If mainstream India has marginalised any single identity the most, it is of the several identities of the Northeast states. Who remembers Nellie in 1976, where over 3,000 men, women and children were slaughtered?
The (non) response to Arupa’s earlier and excellent novel, Dawn, also published by Zubaan, reflects this marginalisation in literature too.
Kalita’s new novel, Felanee, is a must-read for those interested in literature from the Other India. The story revolves around two agitations—the ulfa-led one and the Bodoland agitation in Assam in the late ’60s, as seen by the eyes of Felanee, the mixed-race girl whose parents are killed in one conflagration. She is raised by another, married to another, and lives through troubled times. Along the way she loses her beloved husband and a newborn, and raises one child on her own. Reading this you might be deluded that Kalita speaks of the horrific killings of Rwanda or Ethiopia instead.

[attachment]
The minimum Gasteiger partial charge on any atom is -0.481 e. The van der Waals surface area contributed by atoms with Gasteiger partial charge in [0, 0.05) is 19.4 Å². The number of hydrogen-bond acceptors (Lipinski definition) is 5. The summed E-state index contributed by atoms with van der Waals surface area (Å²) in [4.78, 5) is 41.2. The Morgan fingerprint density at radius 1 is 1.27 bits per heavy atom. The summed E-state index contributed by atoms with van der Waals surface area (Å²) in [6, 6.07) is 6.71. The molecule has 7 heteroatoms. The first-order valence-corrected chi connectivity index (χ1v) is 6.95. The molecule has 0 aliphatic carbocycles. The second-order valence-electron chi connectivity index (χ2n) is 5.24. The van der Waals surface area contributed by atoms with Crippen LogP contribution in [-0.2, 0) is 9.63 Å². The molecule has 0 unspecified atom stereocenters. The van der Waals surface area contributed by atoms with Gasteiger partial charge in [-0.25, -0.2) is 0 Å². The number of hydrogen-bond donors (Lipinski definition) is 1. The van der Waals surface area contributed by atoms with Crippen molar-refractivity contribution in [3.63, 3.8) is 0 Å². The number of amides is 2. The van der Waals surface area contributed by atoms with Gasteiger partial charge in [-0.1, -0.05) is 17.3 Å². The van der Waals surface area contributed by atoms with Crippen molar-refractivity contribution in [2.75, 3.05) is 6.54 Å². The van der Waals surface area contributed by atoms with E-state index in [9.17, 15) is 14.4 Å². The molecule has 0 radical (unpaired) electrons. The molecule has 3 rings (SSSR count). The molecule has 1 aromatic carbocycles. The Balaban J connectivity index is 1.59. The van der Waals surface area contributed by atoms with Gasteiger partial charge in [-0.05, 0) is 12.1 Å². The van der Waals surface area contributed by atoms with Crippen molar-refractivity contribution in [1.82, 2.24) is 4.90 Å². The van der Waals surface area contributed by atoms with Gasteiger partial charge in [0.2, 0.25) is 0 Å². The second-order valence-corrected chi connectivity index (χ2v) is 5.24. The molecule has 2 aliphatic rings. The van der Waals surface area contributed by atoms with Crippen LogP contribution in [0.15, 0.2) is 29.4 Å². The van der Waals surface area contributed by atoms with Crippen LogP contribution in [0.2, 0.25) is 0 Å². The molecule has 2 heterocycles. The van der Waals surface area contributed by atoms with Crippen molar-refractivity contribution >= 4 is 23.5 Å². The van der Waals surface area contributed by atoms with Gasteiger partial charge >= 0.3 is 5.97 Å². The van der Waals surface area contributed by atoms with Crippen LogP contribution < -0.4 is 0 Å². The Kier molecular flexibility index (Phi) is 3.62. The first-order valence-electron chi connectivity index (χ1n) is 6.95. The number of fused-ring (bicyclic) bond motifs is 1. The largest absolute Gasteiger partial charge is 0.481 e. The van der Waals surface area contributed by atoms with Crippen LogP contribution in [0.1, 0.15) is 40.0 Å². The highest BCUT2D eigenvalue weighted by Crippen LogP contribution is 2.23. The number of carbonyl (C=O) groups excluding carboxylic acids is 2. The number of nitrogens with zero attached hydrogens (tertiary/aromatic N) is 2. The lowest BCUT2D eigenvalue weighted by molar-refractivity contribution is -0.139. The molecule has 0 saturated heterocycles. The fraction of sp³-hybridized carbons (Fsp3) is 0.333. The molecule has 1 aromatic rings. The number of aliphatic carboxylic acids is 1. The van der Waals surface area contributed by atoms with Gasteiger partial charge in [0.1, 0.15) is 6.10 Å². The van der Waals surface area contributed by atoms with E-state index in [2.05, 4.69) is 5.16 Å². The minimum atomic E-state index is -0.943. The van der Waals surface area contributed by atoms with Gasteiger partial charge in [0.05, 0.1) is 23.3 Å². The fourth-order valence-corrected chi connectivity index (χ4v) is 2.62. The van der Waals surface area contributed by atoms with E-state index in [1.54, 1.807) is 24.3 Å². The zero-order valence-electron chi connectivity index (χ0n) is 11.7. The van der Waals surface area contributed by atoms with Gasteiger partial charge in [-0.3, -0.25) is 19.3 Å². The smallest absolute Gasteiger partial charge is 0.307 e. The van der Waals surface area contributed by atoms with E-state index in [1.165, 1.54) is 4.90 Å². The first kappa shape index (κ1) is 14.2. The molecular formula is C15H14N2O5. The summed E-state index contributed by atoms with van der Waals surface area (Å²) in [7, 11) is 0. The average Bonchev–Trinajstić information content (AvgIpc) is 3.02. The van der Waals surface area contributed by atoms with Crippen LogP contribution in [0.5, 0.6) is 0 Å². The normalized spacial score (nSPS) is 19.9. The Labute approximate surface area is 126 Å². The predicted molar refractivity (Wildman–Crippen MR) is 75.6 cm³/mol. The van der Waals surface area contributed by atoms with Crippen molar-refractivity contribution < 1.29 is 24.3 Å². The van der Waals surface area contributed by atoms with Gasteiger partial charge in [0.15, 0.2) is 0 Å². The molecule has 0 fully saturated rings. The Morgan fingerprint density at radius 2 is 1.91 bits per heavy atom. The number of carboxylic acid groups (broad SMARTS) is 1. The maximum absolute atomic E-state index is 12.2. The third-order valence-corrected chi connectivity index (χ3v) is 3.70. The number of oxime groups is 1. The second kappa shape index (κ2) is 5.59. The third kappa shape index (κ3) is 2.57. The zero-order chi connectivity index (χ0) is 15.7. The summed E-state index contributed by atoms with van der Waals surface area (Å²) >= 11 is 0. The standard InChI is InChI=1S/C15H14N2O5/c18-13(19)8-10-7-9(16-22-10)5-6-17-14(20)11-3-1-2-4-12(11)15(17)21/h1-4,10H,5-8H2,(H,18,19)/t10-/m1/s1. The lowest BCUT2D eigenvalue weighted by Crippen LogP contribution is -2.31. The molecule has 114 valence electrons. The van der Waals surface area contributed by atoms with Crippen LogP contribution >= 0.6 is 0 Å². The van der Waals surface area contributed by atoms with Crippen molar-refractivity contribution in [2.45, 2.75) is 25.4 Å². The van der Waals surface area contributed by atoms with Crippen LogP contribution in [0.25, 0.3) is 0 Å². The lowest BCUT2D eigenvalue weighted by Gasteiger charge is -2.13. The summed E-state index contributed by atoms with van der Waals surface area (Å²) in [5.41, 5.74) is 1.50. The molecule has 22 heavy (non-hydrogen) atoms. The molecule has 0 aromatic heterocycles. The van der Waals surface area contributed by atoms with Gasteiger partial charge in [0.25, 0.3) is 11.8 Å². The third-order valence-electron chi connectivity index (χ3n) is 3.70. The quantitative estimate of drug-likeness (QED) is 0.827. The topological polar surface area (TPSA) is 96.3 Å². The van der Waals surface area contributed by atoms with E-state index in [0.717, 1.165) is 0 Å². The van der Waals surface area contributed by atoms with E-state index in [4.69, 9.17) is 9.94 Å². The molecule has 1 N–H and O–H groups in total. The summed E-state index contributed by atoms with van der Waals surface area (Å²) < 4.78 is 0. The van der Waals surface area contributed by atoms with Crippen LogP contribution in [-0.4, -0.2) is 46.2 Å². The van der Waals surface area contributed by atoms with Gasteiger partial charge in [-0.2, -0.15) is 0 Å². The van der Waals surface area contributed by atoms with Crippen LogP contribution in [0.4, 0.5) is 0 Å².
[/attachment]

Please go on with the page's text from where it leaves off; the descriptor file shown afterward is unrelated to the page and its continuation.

Felanee hits home the reality of violence, and excels in its portrayals of courageous women through the quotidian earning of livelihood, the joys of cooking and feeding, the smell of spices, the warmth of a child’s embrace.... The characters are not cardboard ones, but living, breathing, fully realised human beings.
What I missed in the book, being an ordinary Indian, was an introduction and a glossary, giving details of the often-confusing events.